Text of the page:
Q: Why are crossbars on men's bikes different from those on women's bicycles? It should be the opposite. --Joan Rosenberg
Q: Artifacts are often found deep under the ground. Is this a sign that the earth is becoming fatter? --Dawn Evans
The Earth isn't expanding. Its surface is always changing. Historical artifacts may be buried by plate tectonics or surface processes. This could happen either suddenly (as in the eruption that buried Pompeii) or slowly over time. Due to the sea-level rise resulting from human-induced climate changes, Florida is becoming an historical artifact. --Elizabeth Cottrell (research geologist), National Museum of Natural History
Q: How did animals and insects evolve to play? --Stella S. Rogers | Sherman Oaks, California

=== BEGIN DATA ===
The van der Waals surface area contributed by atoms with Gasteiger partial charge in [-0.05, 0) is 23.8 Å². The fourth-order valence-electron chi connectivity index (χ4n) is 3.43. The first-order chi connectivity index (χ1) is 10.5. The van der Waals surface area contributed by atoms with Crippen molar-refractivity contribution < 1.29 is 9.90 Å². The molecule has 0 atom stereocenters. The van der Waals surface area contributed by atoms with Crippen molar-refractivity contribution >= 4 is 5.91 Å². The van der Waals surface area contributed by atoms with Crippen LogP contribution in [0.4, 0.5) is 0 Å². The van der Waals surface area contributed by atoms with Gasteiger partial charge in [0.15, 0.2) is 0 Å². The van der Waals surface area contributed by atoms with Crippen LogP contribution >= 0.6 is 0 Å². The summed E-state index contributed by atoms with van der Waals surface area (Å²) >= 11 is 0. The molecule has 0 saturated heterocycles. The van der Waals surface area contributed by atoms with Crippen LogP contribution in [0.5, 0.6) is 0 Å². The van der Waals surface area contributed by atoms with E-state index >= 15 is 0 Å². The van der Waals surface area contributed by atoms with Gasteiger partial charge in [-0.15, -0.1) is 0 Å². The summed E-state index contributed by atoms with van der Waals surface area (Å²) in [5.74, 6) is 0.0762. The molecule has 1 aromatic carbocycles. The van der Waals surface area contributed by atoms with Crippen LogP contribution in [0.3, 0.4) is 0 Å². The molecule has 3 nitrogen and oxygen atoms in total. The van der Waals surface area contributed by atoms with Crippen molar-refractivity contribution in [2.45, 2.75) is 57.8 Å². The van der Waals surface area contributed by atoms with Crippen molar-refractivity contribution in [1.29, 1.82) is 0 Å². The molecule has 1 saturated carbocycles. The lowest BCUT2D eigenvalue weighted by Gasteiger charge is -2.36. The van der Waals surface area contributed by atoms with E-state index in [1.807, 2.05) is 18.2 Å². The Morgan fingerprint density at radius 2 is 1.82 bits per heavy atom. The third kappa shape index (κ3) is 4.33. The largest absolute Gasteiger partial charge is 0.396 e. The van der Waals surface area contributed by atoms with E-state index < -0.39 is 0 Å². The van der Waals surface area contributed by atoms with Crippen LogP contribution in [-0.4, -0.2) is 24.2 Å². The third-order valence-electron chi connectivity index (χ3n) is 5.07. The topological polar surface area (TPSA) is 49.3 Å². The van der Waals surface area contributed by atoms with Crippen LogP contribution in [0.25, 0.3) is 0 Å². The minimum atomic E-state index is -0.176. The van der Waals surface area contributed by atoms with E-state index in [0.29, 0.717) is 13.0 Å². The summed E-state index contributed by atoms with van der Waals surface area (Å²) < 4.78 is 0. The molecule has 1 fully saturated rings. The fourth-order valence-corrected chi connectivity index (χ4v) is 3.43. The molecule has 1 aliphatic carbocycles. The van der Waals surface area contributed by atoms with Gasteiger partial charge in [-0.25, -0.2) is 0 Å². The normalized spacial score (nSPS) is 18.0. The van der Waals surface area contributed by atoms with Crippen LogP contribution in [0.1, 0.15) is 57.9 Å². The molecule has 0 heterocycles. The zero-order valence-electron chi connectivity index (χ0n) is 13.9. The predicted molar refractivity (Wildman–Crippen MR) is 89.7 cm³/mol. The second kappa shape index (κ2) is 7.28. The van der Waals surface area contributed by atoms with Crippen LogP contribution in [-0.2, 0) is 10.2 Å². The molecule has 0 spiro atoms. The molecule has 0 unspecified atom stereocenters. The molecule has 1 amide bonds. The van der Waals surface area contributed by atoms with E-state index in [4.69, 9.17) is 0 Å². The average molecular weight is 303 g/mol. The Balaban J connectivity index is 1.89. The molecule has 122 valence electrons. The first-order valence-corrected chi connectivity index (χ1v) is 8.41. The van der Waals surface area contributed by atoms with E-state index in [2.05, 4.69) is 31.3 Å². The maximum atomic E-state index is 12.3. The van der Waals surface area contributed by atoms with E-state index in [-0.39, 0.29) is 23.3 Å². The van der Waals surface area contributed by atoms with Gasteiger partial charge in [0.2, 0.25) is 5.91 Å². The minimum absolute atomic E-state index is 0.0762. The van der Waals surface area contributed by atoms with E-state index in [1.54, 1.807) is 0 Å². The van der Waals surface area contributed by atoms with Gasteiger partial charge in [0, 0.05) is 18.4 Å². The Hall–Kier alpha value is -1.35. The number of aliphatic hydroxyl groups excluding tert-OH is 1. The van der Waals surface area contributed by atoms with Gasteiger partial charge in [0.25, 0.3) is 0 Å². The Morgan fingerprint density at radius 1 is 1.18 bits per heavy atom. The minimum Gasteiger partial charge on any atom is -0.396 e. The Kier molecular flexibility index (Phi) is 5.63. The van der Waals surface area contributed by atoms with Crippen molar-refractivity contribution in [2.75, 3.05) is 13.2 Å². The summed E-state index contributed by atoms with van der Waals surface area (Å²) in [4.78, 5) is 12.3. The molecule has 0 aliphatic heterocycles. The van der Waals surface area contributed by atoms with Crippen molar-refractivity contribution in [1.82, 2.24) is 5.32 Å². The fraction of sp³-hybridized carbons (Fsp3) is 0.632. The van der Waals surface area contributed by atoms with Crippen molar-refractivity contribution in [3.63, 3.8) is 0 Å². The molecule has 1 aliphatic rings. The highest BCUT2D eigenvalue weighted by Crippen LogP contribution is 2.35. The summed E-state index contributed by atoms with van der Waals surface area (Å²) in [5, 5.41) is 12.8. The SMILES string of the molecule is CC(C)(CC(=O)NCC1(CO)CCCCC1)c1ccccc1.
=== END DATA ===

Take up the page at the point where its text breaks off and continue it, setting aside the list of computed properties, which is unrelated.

Animal play is behavior that occurs without the use of a normal stimulus. The benefits of play have been documented in mammals, birds and reptiles, as well as fish. Larger animals may play to develop and engage their brains. Even small invertebrates are able to be seen playing. Some spiders will chase laser pointsers like cats, while others engage in play-fighting. These insects may be learning skills that will help them defend their territory, attract mates, or hunt prey. Because their neuroanatomy is so different to ours, it can be difficult to understand insect behavior. --Floyd Shockley is the National Museum of Natural History's entomology collection manager.
Q: Which science fiction author do you admire? --Paul Schatz | Havre de Grace, Maryland
This article is taken from Smithsonian magazine's June issue.